The house fly is a rarely celebrated insect, but new research published Tuesday finally provides the pest with some positive recognition.
The house fly (Musca domestica) has a genome that could actually give scientists insight into pathogen immunity, helping humans live healthier lives, researchers write in the journal Genome Biology. And it’s all because of their, well, gross-factor. Since the house fly lives on animal and human waste, according to Science Daily, “[t]hey are an important species for scientific study because of their roles as waste decomposers and as carriers of over 100 human diseases, including typhoid, tuberculosis and worms.”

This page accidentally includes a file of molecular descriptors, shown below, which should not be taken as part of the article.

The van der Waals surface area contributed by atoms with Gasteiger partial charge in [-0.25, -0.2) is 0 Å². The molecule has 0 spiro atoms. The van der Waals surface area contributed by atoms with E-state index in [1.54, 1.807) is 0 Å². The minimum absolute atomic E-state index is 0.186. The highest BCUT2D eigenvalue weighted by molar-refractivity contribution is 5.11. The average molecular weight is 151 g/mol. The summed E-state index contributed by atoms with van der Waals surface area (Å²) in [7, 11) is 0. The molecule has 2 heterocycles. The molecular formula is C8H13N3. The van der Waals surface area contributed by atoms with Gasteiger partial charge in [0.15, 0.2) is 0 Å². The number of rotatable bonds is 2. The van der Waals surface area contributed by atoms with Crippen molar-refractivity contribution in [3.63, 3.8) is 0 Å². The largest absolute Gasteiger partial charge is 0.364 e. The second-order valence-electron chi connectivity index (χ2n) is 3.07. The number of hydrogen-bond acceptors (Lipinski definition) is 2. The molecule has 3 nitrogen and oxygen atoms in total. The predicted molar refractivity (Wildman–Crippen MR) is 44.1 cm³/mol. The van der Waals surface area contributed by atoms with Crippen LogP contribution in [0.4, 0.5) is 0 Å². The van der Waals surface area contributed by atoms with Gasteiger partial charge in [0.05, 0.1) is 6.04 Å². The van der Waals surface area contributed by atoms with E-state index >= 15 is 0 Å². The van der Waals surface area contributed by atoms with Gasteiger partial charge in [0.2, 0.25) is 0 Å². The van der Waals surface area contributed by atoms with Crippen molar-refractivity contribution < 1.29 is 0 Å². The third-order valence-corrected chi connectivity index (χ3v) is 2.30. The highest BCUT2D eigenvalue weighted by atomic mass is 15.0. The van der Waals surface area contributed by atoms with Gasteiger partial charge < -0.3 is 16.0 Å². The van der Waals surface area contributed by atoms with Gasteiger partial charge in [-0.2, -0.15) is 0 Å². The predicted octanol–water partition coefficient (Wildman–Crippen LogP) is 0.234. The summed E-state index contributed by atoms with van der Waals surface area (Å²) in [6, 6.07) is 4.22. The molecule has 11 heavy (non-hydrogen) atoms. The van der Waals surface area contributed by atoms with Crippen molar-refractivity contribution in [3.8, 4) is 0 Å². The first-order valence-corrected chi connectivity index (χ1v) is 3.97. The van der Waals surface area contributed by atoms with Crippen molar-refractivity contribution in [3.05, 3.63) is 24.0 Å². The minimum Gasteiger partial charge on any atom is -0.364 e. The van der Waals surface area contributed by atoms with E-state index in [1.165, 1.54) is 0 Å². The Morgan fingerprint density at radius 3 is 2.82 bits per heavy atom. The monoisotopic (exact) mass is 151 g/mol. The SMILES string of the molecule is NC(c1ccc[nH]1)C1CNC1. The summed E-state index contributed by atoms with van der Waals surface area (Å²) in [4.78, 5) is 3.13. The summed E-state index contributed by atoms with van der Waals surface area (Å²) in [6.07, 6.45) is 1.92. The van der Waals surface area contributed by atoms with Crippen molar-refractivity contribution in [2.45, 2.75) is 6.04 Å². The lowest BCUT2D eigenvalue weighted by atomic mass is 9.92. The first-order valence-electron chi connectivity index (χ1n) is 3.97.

Their immunity system genes can be studied to help humans be healthier in toxic and disease causing environments, the researchers add, and detoxification genes could help scientists find better ways to manage toxic environments.